Faith Based Mentoring Guide Offers Tips for Helping Formerly Incarcerated Persons
Date:  08-04-2012

Studies show returning citizens fare better with support from strong role models
Congregations have long taken to heart the words of the Bible regarding prisoners:

Hebrews 13:3 “Remember those who are in prison, as though in prison with them, and those who are mistreated, since you also are in the body.”

Matthew 25:35 - 46 “For I was hungry and you gave me food, I was thirsty and you gave me drink, I was a stranger and you welcomed me, I was naked and you clothed me, I was sick and you visited me, I was in prison and you came to me.”

Throughout the years, prison ministries have sprouted up across the country, offering guidance and hope to those locked away from society. Some of the people respected most by prisoners are the faith-based volunteers who take the time and effort to travel miles to a prison to let inmates know they are not forgotten. These volunteers often are forced to go through humiliating security checks before being allowed to go inside of a prison. But, go in, they do, and they are welcomed and appreciated.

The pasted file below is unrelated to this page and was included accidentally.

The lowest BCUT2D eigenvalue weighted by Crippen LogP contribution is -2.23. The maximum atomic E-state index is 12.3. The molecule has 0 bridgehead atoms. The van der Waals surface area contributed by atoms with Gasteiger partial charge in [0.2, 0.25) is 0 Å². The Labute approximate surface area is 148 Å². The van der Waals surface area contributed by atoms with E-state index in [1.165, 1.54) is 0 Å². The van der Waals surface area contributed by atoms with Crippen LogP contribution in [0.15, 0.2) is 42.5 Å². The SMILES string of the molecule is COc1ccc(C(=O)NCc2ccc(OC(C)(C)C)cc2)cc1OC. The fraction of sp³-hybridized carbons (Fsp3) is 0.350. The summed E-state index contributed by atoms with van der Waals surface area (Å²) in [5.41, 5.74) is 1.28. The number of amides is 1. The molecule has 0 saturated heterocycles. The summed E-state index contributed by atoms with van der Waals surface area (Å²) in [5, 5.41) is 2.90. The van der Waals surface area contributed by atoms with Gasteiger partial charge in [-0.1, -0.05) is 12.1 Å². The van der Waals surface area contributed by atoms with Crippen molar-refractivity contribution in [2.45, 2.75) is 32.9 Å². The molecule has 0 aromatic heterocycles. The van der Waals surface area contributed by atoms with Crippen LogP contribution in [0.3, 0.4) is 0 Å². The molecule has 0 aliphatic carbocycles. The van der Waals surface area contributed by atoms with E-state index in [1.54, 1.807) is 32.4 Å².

Leaving prison, many inmates take with them the values and hope taught to them by prison ministry volunteers. But, far too often, the mean streets can make a reentrant forget his or her core values, and recidivism rates bear out this sad fact. Fortunately, congregations are becoming aware that it is not just inmates who desire support, but that former prisoners released back into the community are in desperate need of all the help that they can get. Many churches have created faith-based mentoring programs that reach out to reentrants in the crucial time period shortly after release. These mentors also go out into the community to gather the lost and those on the brink of self-destruction and offer to act as a role model and life-line to successful living, no matter how long they have been out of prison. Non-judgmental, patient, understanding, and tough when they have to be, faith-based mentors offer structure and guidance as they help those with a criminal history get back on the right, and righteous, path.

A grant from the U.S. Department of Labor was instrumental for the creation of Mentoring Ex-Prisoners: A Guide for Prisoner Reentry Programs, a useful tool for those wishing to use their faith to give faith to others. The guide can be accessed by clicking on the link below.

Click here to read more.